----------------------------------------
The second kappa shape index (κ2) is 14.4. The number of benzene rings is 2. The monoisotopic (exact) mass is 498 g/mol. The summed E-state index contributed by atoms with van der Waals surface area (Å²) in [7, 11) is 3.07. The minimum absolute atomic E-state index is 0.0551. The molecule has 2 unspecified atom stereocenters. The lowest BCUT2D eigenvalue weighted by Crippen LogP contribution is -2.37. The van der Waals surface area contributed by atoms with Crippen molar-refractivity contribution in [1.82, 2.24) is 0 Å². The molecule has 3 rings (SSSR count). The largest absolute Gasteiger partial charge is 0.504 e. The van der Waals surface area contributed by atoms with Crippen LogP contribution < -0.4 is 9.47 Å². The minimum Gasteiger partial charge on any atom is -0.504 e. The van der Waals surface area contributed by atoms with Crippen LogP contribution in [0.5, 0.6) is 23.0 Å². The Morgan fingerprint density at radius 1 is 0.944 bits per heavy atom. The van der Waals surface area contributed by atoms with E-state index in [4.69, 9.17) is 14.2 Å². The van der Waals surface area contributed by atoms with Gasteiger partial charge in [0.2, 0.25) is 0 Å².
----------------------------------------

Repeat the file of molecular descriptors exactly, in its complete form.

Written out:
The second kappa shape index (κ2) is 14.4. The number of benzene rings is 2. The monoisotopic (exact) mass is 498 g/mol. The summed E-state index contributed by atoms with van der Waals surface area (Å²) in [7, 11) is 3.07. The minimum absolute atomic E-state index is 0.0551. The molecule has 2 unspecified atom stereocenters. The lowest BCUT2D eigenvalue weighted by Crippen LogP contribution is -2.37. The van der Waals surface area contributed by atoms with Crippen molar-refractivity contribution in [1.82, 2.24) is 0 Å². The molecule has 3 rings (SSSR count). The largest absolute Gasteiger partial charge is 0.504 e. The van der Waals surface area contributed by atoms with Crippen LogP contribution < -0.4 is 9.47 Å². The minimum Gasteiger partial charge on any atom is -0.504 e. The van der Waals surface area contributed by atoms with Crippen LogP contribution in [0.5, 0.6) is 23.0 Å². The Morgan fingerprint density at radius 1 is 0.944 bits per heavy atom. The van der Waals surface area contributed by atoms with E-state index in [4.69, 9.17) is 14.2 Å². The van der Waals surface area contributed by atoms with Gasteiger partial charge in [0.2, 0.25) is 0 Å².